the philosophic conflict, or to put it in Horacio's words, the quarrel against
the world, is capsulized in a brief dialogue in Chapter 20. Maggie and Horacio
present it simply: "My dangers are only metaphysical," said (Horacio)
Oliveira. "Believe me, they won't take me from the water with hooks. I shall
burst from an intestinal occlusion, from an Asian virus or in a Peugeot 403."
     "I don't know," said Maggie. "I think at times of suicide but see that I
won't do it. Don't think it is only for Rocamadour, before him it was the
same. The idea of killing myself always makes me well. But you, who don't
think of it... Why do you say: metaphysical dangers? There are also
metaphysical rivers, Horacio. You'll throw yourself into one of those
     We all know that, in accord with the rules of the game, Horacio is the
thinker and, therefore, will not suicide. Maggie, on the other hand... What
is curious is that she too rationalizes in her pathetic letter to Rocamadour
and filters the world in accordance with certain categories. They emerge
despite herself: "I no longer cry, I'm content, but it is so difficult to
understand things, I need so much time to understand a little that which
Horacio and the others understand at once, but they who understand everything
so well cannot understand you and me...
     "...because the world doesn't matter if one has no strength to keep
choosing something true, if one arranges it like a chest of drawers and puts
you on one side, Sunday on the other, mothers' love, the Montparnasse station,
the train, the visit that must be made. I don't feel like leaving."(12)
     Maggie chooses something true. We have here the difference between her
and Horacio. She neither vacillates in recognizing it nor doubts in choosing.
Horacio will be tempted to choose until the end and his indecision will be that
of the player who awaits with one foot in the air his entrance into the Rayuela
     In the second part of the novel the conflict which seemed to revolve upon
a single axis begins to make unforeseen turns. Maggie moves towards a partial
transfiguration of her fantasy, while Horacio joins a Passion trinity.
Traveler appears as the half of Horacio that is saved by tacitly
accepting the rules of the trap: " bottom Traveler was that which he
should have been with a little less of cursed imagination, a man of the
territory..., precariously false, and how much beauty was in those eyes when
they had filled with tears..., how much love in that arm reaching around the
waist of a woman. Oliveira thought while responding to the friendly gestures
of Dr. Ovajero de Ferraguto (with somewhat less friendship), probably the only
possible way of escaping the territory was by entering it up to the
     Horacio, in Traveler's place, would think of sabotaging the trap from
within, diagnosed as a citizen and good neighbor, but that function, with what
it entails of compromise and renunciation, would be unacceptable: "...nothing
can be denounced if it is done within the system to which the denounced
     Talita, for whom Horacio cannot stop seeing Maggie, is the balance of the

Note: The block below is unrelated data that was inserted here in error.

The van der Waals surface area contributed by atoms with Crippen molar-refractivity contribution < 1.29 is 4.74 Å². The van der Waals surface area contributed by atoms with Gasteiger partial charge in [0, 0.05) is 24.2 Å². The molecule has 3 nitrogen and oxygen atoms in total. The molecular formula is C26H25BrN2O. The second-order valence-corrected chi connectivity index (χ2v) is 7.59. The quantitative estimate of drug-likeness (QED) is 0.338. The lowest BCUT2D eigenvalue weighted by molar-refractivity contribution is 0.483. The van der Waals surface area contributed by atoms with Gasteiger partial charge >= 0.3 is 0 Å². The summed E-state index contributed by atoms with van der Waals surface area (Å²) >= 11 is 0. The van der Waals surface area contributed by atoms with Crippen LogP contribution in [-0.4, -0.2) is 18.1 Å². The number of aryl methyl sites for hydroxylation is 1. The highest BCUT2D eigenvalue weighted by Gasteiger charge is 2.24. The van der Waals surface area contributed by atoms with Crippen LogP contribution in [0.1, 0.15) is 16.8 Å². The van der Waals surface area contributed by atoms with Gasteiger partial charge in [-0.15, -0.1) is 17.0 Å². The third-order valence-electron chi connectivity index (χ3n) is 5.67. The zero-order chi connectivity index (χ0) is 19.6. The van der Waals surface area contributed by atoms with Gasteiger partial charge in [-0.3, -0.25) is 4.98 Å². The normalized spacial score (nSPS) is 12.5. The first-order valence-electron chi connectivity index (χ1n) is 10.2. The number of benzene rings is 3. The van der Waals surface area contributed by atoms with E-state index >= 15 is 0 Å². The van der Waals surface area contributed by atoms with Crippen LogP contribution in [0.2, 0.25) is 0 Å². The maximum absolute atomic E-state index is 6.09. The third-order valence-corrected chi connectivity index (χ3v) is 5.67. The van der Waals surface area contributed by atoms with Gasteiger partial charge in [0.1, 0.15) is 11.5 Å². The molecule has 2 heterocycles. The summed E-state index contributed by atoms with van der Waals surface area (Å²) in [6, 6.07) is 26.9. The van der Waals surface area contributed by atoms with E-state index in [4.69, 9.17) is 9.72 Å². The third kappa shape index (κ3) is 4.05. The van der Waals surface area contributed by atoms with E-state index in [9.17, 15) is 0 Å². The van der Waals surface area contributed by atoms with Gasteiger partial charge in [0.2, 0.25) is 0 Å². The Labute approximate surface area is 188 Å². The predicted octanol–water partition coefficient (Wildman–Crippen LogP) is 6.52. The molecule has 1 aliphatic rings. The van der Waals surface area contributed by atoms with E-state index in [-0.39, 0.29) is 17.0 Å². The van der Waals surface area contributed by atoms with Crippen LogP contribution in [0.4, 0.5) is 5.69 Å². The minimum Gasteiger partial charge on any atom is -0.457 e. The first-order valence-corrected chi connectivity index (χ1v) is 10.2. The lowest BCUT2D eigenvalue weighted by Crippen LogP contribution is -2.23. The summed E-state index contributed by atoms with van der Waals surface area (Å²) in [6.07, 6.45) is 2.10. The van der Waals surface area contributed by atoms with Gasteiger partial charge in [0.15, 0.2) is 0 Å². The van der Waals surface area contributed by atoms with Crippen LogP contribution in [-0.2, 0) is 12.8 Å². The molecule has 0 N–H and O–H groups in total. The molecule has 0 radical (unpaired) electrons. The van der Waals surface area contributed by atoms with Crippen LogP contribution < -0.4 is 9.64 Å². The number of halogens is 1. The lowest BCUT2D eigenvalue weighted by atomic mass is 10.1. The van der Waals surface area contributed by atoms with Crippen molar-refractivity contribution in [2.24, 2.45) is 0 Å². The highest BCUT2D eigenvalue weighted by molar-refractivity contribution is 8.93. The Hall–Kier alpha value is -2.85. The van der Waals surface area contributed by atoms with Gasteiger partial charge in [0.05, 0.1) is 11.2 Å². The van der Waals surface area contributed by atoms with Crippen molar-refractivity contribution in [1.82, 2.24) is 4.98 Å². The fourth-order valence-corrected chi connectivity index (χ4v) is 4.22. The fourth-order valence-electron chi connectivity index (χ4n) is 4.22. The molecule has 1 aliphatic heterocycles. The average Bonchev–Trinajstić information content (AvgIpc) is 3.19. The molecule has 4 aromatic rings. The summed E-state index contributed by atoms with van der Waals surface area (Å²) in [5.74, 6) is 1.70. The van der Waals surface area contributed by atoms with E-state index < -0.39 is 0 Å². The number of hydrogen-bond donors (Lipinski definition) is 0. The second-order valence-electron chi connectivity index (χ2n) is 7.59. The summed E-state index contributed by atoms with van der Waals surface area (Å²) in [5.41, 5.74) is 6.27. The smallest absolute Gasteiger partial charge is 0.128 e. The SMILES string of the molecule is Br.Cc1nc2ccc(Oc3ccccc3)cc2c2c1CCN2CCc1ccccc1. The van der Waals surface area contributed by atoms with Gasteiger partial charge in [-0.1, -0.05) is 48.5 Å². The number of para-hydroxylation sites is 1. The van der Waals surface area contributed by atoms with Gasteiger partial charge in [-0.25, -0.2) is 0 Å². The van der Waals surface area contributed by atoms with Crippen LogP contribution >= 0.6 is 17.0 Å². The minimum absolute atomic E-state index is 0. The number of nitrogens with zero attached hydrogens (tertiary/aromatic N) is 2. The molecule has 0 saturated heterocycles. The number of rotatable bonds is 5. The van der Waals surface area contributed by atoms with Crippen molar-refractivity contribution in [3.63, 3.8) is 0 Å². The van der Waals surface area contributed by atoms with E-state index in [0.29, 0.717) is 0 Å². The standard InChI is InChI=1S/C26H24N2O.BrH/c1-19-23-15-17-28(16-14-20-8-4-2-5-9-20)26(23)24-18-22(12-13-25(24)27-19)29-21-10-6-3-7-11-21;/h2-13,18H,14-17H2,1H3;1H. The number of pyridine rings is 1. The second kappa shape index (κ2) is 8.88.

scale, but a balance arm that unexpectedly and capricious tilts to one extreme.
Horacio has installed himself with Traveler and Talita and, thereby, involves
Maggie too. Given, then, is the pathos of violence. The relation between Talita
and Traveler is clarified: they are united by a deep love for...Horacio. They
feel that they may fall apart due to him; Horacio himself asks to be ejected.
It is impossible: the trinity exists as a function of the forces that try to
break it.
     The parabola used by Cortazar to define this drama is a good demonstration
of his implacable virtuosity. It consists of a circus act performed in the
street, Talita on horseback in a ring, between two windows of neighboring
buildings, with an audience of children who curiously watch the somersaults,
and two men at opposite ends, feeling that when she moves, the world also is
moved. The living, as Horacio would say. Talita is persistently alienated
from her husband and approaches the lover's arms, but the "force of destiny"
detains her and moves her towards Traveler who, with an upset voice, receives
her exclaiming "You're back!" in a sanguine parody of the spell which does away
with them.
     From the circus, logically, the lovers pass to the asylum. There cannot
be any other place for the unfolding to this penny-toss. The scene of the
crime, so to say.
     The terms of the madness are fully delineated by the narrator. Horacio,
from his cell of jealousy, sees how Maggie endeavors to enter the Rayuela
heaven and how she fails. Talita leaves Traveler's bed and goes in search of
Horacio, which leads her to the asylum morgue (a place where the beer and
flakes of humanity congregate) and there they kiss. But, foreseeing that his
hours are numbered because Traveler would kill him, he returns to his room and,
helped by a patient, arranges a system of defenses with strings and traps. He
places himself precariously on the window sill, and waits. Traveler arrives.
Horacio receives him behind his web of threads. Below, in the patio,
authorities, guards and lunatics witness the duel, fascinated. Moreover, it is
a combat consummated not in a sacrifice, but instead in a dialogue.
     Horacio, shaken, seeking desperately what he destroyed while thinking to